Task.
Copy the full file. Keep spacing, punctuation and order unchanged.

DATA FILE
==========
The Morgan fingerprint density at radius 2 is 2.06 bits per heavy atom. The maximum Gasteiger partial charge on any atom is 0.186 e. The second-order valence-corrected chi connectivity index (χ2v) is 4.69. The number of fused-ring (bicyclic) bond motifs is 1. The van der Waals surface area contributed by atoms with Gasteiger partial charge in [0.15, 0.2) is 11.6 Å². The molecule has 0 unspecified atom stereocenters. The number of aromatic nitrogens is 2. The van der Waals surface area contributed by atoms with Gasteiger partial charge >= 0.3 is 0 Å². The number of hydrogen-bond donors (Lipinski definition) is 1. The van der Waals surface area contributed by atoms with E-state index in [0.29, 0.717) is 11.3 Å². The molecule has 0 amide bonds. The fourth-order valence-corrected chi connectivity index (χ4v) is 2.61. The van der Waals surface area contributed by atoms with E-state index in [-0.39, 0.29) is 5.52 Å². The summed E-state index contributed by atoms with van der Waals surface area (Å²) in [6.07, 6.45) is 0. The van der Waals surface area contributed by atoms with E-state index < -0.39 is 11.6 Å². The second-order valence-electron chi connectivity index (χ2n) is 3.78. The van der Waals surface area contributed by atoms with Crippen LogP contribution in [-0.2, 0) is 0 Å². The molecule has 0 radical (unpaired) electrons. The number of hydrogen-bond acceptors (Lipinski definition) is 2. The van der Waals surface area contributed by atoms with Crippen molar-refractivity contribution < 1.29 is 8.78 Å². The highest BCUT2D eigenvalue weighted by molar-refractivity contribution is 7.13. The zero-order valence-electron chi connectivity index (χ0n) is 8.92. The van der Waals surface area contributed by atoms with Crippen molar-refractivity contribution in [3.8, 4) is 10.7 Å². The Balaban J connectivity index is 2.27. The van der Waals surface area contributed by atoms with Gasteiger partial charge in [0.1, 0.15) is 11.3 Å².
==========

The Morgan fingerprint density at radius 2 is 2.06 bits per heavy atom. The maximum Gasteiger partial charge on any atom is 0.186 e. The second-order valence-corrected chi connectivity index (χ2v) is 4.69. The number of fused-ring (bicyclic) bond motifs is 1. The van der Waals surface area contributed by atoms with Gasteiger partial charge in [0.15, 0.2) is 11.6 Å². The molecule has 0 unspecified atom stereocenters. The number of aromatic nitrogens is 2. The van der Waals surface area contributed by atoms with Gasteiger partial charge >= 0.3 is 0 Å². The number of hydrogen-bond donors (Lipinski definition) is 1. The van der Waals surface area contributed by atoms with E-state index in [0.29, 0.717) is 11.3 Å². The molecule has 0 amide bonds. The fourth-order valence-corrected chi connectivity index (χ4v) is 2.61. The van der Waals surface area contributed by atoms with E-state index in [-0.39, 0.29) is 5.52 Å². The summed E-state index contributed by atoms with van der Waals surface area (Å²) in [6.07, 6.45) is 0. The van der Waals surface area contributed by atoms with E-state index < -0.39 is 11.6 Å². The second-order valence-electron chi connectivity index (χ2n) is 3.78. The van der Waals surface area contributed by atoms with Crippen LogP contribution in [-0.2, 0) is 0 Å². The molecule has 0 radical (unpaired) electrons. The number of hydrogen-bond acceptors (Lipinski definition) is 2. The van der Waals surface area contributed by atoms with Crippen molar-refractivity contribution < 1.29 is 8.78 Å². The highest BCUT2D eigenvalue weighted by molar-refractivity contribution is 7.13. The zero-order valence-electron chi connectivity index (χ0n) is 8.92. The van der Waals surface area contributed by atoms with Crippen molar-refractivity contribution in [3.8, 4) is 10.7 Å². The Balaban J connectivity index is 2.27. The van der Waals surface area contributed by atoms with Gasteiger partial charge in [0.1, 0.15) is 11.3 Å².